Colonial Discourse and the Suffering of Indian American Children Book Cover.webp

In this book, we analyze the psycho-social consequences faced by Indian American children after exposure to the school textbook discourse on Hinduism and ancient India. We demonstrate that there is an intimate connection—an almost exact correspondence—between James Mill’s colonial-racist discourse (Mill was the head of the British East India Company) and the current school textbook discourse. This racist discourse, camouflaged under the cover of political correctness, produces the same psychological impacts on Indian American children that racism typically causes: shame, inferiority, embarrassment, identity confusion, assimilation, and a phenomenon akin to racelessness, where children dissociate from the traditions and culture of their ancestors.

This book is the result of four years of rigorous research and academic peer-review, reflecting our ongoing commitment at Hindupedia to challenge the representation of Hindu Dharma within academia.


From Hindupedia, the Hindu Encyclopedia

By Swami Harshananda

The Bṛhadāranyaka Upaniṣad[1] has immortalized Maitreyi by depicting her as a woman of high spiritual aspirations who cared more for mokṣa or emancipation than for the worldly wealth. She was the first wife of the great sage Yājñavalkya, the second being Kātyāyanī.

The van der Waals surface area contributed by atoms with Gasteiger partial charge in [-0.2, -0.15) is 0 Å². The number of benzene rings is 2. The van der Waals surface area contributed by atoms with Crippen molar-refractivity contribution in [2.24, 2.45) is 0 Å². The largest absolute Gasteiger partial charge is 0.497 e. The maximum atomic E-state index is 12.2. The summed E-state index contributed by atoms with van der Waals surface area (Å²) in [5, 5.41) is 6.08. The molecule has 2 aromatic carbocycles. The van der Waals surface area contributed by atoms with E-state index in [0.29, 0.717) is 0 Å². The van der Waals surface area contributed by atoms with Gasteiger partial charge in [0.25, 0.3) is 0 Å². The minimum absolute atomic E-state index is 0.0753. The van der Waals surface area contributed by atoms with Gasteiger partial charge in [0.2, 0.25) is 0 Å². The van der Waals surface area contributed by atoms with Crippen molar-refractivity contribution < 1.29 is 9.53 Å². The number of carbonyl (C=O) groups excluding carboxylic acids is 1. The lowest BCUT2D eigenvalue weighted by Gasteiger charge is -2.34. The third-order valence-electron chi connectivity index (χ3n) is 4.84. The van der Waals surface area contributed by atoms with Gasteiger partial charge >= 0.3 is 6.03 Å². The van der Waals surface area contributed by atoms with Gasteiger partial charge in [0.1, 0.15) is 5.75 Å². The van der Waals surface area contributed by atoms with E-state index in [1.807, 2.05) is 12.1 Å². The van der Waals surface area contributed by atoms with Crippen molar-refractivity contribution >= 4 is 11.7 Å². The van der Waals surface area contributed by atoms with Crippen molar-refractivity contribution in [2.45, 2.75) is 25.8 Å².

When Yājñavalkya decided to renounce worldly life and take to the monastic life, he called both of them and announced his decision of not only about his leaving the house as a recluse but also about the dividing his property between them. Though Kātyāyanī was happy with getting her share of the property, Maitreyi was more interested in the sake due to which her husband was renouncing the world. On hearing that he was doing so for attaining mokṣa or liberation from transmigratory existence, she begged him to teach the same to her also. She rejected the other offer of worldly wealth and possessions.

Then follows a long discourse by Yājñavalkya on the existence and attainment of the ātman for whose sake people love one another. These two sections of the Upaniṣad are known as Maitreyi Brāhmana.


  1. Bṛhadāranyaka Upaniṣad 2.4 and 4.5
  • The Concise Encyclopedia of Hinduism, Swami Harshananda, Ram Krishna Math, Bangalore